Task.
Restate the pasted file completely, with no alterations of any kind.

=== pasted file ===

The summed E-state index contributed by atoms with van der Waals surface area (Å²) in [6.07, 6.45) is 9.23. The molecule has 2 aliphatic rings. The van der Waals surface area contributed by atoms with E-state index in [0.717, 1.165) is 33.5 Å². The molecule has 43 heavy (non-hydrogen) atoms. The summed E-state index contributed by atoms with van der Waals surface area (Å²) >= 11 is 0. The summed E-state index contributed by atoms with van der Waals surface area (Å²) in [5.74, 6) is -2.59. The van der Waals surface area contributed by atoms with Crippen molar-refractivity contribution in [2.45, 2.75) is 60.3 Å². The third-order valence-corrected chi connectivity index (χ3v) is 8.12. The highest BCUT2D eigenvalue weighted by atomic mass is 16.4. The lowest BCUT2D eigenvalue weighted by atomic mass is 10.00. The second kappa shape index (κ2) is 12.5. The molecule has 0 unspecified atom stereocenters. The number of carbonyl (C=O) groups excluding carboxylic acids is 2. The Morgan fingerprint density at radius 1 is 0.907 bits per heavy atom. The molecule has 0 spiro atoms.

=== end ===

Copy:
The summed E-state index contributed by atoms with van der Waals surface area (Å²) in [6.07, 6.45) is 9.23. The molecule has 2 aliphatic rings. The van der Waals surface area contributed by atoms with E-state index in [0.717, 1.165) is 33.5 Å². The molecule has 43 heavy (non-hydrogen) atoms. The summed E-state index contributed by atoms with van der Waals surface area (Å²) >= 11 is 0. The summed E-state index contributed by atoms with van der Waals surface area (Å²) in [5.74, 6) is -2.59. The van der Waals surface area contributed by atoms with Crippen molar-refractivity contribution in [2.45, 2.75) is 60.3 Å². The third-order valence-corrected chi connectivity index (χ3v) is 8.12. The highest BCUT2D eigenvalue weighted by atomic mass is 16.4. The lowest BCUT2D eigenvalue weighted by atomic mass is 10.00. The second kappa shape index (κ2) is 12.5. The molecule has 0 unspecified atom stereocenters. The number of carbonyl (C=O) groups excluding carboxylic acids is 2. The Morgan fingerprint density at radius 1 is 0.907 bits per heavy atom. The molecule has 0 spiro atoms.